A couple months ago, I went to Harvard and Stone in Hollywood with young Derek to buy him a round and wish him well on his first American tour. About 1:40 AM, we left the smokers patio and walked back to the bar to find a dozen young women dancing together while a DJ spun James Brown on vinyl. There were perhaps half that number of men scattered around the room. And by men, I mean people in their twenties.
Not one of them got up and danced.
No one made an approach.
Eventually the women gave up. They retreated to couches, curled up like cats, took out their phones and started swiping.
Admittedly, it had been more than a decade since I had closed down a bar in Hollywood, or anywhere, but the sheer absence of testosterone, properly channeled, was eye-opening. Then it was perplexing. James Brown, closing time, two chicks for every guy, grinding their booties in a hopeful manner, and the beta-males wouldn’t rouse themselves from their phones.
Something has changed.
As a coda, the Niece came out this week from Massachusetts for a visit and a sneak preview of her near future as an art student in Los Angeles. Her versatility at maintaining cross-country text conversations while simultaneously eating and talking to us was remarkable. An accomplished selfie-taker, she had a palette of poses she could comfortably try on and discard, like hats. She posed any way I wanted her whenever I pointed a lens in her direction. She spent much time on her laptop.
A diagnosis of teenaged narcissism would be misplaced. To my novice eyes, I saw not self-absorption but Gatsby-esque platonic self-conception on the female side of the phone. Personas being crafted and honed in the privacy of one’s room, where one can sort out the tension between how you see yourself and how you wish to be seen, bypassing the gatekeepers of family and frenemies before public presentation.
The male gaze is coming, and for centuries it has been on male terms. In the Americanized form, you got your prom photo, sitting on the swing against the same backdrop as every other girl in your class. That was pretty much it, unless you chose an acting career, in which case you got a portfolio created by men for the perusal of other men. The phone flips the power dynamic into female hands. Every girl can now be Cindy Sherman, in theory.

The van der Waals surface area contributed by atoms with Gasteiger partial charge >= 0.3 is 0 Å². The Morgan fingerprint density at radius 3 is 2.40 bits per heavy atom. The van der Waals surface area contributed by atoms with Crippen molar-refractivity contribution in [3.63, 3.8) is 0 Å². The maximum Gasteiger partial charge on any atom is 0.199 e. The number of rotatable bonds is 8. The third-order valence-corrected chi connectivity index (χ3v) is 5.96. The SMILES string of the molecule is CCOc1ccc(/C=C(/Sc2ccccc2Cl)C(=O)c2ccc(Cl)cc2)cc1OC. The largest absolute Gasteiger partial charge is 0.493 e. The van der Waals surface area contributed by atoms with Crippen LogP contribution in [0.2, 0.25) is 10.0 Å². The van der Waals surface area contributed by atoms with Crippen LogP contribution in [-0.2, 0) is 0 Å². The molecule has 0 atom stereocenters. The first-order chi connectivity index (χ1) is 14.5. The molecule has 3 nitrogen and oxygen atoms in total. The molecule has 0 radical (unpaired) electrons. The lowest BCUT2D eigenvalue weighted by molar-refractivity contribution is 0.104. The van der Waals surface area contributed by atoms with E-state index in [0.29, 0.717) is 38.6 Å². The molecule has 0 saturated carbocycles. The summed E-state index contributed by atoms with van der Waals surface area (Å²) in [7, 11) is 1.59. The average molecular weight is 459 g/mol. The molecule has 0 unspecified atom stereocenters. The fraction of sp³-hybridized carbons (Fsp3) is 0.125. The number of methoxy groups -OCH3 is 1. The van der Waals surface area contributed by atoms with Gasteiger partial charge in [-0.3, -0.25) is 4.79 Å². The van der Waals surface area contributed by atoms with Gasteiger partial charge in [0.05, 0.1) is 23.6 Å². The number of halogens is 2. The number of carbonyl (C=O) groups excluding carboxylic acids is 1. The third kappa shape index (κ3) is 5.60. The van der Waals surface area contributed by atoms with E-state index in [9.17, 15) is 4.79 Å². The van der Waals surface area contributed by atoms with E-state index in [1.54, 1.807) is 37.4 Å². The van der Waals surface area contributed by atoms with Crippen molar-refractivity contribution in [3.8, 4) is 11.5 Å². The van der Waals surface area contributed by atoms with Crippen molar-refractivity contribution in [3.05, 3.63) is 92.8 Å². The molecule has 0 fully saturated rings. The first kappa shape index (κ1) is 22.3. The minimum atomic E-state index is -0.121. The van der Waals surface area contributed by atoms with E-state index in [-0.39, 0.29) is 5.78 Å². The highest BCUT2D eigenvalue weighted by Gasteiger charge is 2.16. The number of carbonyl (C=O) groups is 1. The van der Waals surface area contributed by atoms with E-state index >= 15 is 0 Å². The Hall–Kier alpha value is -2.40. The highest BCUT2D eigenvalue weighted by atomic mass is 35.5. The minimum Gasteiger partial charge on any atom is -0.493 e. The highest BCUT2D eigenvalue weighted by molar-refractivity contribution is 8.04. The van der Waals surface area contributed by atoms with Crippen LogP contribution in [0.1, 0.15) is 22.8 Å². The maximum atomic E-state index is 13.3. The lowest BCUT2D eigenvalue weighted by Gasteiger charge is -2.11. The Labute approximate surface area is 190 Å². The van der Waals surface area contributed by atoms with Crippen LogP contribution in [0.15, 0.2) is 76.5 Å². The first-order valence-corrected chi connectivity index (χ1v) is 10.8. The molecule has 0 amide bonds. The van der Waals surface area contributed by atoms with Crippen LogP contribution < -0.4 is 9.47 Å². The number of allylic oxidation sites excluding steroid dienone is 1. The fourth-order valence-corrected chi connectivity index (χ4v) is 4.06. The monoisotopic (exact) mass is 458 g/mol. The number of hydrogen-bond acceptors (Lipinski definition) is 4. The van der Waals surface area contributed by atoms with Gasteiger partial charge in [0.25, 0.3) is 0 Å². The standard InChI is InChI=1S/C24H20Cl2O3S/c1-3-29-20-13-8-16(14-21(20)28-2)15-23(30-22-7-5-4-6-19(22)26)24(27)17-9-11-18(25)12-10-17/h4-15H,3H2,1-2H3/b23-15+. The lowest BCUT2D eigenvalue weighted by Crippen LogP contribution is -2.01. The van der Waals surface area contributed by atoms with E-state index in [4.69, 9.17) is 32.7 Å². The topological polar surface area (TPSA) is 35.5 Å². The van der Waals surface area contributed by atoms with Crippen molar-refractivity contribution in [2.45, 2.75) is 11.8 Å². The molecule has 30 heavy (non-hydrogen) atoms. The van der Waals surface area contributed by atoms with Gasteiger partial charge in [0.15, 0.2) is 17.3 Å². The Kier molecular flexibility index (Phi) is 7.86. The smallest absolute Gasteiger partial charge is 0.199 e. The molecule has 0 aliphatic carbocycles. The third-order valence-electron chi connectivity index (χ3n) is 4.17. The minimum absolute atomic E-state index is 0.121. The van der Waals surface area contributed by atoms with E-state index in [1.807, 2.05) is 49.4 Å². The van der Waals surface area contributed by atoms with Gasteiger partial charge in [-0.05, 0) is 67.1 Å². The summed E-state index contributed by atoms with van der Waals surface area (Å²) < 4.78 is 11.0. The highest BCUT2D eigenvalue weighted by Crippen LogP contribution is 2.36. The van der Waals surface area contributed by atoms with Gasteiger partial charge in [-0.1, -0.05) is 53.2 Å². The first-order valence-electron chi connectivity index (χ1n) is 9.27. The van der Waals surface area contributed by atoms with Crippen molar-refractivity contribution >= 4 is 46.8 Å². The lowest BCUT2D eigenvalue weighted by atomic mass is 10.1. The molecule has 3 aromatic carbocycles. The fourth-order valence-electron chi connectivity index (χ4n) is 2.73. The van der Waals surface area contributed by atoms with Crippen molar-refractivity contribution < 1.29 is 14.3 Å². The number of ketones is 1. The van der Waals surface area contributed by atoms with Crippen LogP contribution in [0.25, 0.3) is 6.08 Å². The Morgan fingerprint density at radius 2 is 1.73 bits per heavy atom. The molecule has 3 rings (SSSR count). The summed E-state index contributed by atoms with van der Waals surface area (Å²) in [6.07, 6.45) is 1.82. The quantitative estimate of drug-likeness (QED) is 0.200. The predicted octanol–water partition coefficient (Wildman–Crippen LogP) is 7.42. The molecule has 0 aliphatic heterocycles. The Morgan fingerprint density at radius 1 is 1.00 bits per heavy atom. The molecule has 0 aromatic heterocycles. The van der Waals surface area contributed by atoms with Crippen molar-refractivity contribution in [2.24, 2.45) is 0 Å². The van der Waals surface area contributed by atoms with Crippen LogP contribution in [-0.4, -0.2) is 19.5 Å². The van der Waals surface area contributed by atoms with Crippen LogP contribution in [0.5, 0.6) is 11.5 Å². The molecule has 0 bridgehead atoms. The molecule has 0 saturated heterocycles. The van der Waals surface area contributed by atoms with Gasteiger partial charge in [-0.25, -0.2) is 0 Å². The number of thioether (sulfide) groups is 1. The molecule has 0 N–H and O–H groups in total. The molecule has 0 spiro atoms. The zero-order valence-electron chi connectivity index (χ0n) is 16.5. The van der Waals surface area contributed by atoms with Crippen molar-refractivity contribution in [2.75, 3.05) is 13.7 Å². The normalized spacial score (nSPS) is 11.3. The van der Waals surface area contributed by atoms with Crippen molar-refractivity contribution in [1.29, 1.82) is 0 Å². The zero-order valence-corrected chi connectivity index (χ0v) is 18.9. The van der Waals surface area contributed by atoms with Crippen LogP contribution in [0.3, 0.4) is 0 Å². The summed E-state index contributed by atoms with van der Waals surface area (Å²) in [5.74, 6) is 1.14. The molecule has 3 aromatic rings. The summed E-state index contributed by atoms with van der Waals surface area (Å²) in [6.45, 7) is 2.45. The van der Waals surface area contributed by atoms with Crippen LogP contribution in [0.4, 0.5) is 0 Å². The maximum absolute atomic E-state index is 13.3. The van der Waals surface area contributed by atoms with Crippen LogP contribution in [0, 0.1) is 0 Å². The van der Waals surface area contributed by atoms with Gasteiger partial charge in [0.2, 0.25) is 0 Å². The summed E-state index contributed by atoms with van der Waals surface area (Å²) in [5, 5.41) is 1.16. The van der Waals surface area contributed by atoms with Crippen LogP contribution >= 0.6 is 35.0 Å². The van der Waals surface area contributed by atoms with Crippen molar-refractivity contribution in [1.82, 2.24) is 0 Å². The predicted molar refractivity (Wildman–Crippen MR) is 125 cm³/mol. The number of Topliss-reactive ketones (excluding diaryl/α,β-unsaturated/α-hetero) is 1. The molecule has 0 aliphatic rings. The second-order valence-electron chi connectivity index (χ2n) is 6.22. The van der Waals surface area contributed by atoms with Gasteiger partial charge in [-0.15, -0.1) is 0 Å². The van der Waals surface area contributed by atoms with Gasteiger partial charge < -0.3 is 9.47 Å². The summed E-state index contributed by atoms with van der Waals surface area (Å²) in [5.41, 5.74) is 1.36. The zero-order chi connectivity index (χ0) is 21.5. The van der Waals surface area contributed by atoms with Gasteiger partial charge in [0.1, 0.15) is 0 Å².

Mrs. UpintheValley, who I normally have to chastise into posing, was fascinated by that thing she does with her mouth. “How does she do it? It’s effortless.”
Except that it isn’t. She worked at it. It’s performance art.
To what end? In loco parentis, I can’t help but fast forward five years when she’s no longer a teenager, and she walks into Harvard and Stone with her art school friends. To what state of primordial adolescence will men be reduced by then? Will they be lined up at the bar wearing virtual reality goggles, texting interactive fart jokes to each other? Where is all this headed?
I think I understand what the women are trying to do. The men I don’t understand at all.
Riyadh and Los Angeles switched places overnight Monday, two months ahead of schedule. As is our wont during heat waves of this scale, Mrs. U and I fled the Valley, finding sanctuary in the air-conditioned pleasure palace of the ArcLight. Love and Friendship, Whit Stillman’s adaptation of Jane Austen’s early novel Lady Susan, awaited us. I hadn’t heard of it either. Who cares? It was 120 degrees by the dashboard gauge, and we had gift cards. There are fringe benefits to teaching in private school, and one of them is gift cards from parents at the end of the year.
We entered the Cinerama Dome to discover a gleaming lobby and no one behind any of the eight registers. No ArcLight employees in sight.
Finally a woman with a head set appeared and ordered us to “go to the kiosks”. Unfortunately, the kiosks didn’t take gift cards, nor cash, so we were shunted off to a nuisance line at the coffee bar. “He’s the only one who can help you.” Oh, nice.
The ArcLight charges $16 a ticket, and we the public pay this $3-4 premium in exchange for full staffing: lots of registers open at the snack bar and the box office, short lines, plush seats, no soda and gum on the floor. I’ve even seen expediters standing behind the cashiers, doing nothing but filling popcorn tubs and soda orders. In short, we pay Clipper class rates for a theater that won’t be run like the Regency or the AMC. We pay for good service, at a price point that’ll keep the riff-raff out.
Yeah, I know we had gift cards. But still…..it was my day off, it was friggin hot, and I was feeling a certain consumer entitlement coming on, like a flu.